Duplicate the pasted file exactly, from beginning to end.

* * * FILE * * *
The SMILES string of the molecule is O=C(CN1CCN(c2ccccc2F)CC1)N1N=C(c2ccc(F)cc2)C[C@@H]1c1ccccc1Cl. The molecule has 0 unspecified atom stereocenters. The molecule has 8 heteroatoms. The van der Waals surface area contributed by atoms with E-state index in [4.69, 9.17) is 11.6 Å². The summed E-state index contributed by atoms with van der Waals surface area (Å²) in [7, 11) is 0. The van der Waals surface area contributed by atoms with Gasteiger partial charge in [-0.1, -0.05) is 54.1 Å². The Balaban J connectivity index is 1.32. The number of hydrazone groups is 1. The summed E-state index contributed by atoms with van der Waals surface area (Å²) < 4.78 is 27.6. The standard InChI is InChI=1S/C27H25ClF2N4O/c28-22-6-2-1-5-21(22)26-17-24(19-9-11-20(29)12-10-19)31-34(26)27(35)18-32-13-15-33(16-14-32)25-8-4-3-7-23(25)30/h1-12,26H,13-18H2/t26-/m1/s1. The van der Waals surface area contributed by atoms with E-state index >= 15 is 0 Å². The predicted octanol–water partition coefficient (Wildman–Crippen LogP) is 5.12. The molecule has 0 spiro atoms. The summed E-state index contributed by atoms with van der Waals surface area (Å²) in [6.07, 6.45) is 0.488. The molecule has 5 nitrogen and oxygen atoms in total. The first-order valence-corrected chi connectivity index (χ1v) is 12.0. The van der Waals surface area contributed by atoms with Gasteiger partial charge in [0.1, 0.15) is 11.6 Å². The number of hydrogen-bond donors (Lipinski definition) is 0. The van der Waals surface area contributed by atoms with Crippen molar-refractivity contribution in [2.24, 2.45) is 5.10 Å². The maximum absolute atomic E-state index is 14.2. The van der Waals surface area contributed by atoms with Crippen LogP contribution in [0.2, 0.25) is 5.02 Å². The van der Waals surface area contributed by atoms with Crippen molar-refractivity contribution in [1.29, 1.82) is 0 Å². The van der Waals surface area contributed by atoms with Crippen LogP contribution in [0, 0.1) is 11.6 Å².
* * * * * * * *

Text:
The SMILES string of the molecule is O=C(CN1CCN(c2ccccc2F)CC1)N1N=C(c2ccc(F)cc2)C[C@@H]1c1ccccc1Cl. The molecule has 0 unspecified atom stereocenters. The molecule has 8 heteroatoms. The van der Waals surface area contributed by atoms with E-state index in [4.69, 9.17) is 11.6 Å². The summed E-state index contributed by atoms with van der Waals surface area (Å²) in [7, 11) is 0. The van der Waals surface area contributed by atoms with Gasteiger partial charge in [-0.1, -0.05) is 54.1 Å². The Balaban J connectivity index is 1.32. The number of hydrazone groups is 1. The summed E-state index contributed by atoms with van der Waals surface area (Å²) < 4.78 is 27.6. The standard InChI is InChI=1S/C27H25ClF2N4O/c28-22-6-2-1-5-21(22)26-17-24(19-9-11-20(29)12-10-19)31-34(26)27(35)18-32-13-15-33(16-14-32)25-8-4-3-7-23(25)30/h1-12,26H,13-18H2/t26-/m1/s1. The van der Waals surface area contributed by atoms with E-state index >= 15 is 0 Å². The predicted octanol–water partition coefficient (Wildman–Crippen LogP) is 5.12. The molecule has 0 spiro atoms. The summed E-state index contributed by atoms with van der Waals surface area (Å²) in [6.07, 6.45) is 0.488. The molecule has 5 nitrogen and oxygen atoms in total. The first-order valence-corrected chi connectivity index (χ1v) is 12.0. The van der Waals surface area contributed by atoms with Gasteiger partial charge in [0.1, 0.15) is 11.6 Å². The number of hydrogen-bond donors (Lipinski definition) is 0. The van der Waals surface area contributed by atoms with Crippen molar-refractivity contribution in [2.24, 2.45) is 5.10 Å². The maximum absolute atomic E-state index is 14.2. The van der Waals surface area contributed by atoms with Crippen LogP contribution in [0.2, 0.25) is 5.02 Å². The van der Waals surface area contributed by atoms with Crippen molar-refractivity contribution in [1.29, 1.82) is 0 Å². The van der Waals surface area contributed by atoms with Crippen LogP contribution in [0, 0.1) is 11.6 Å².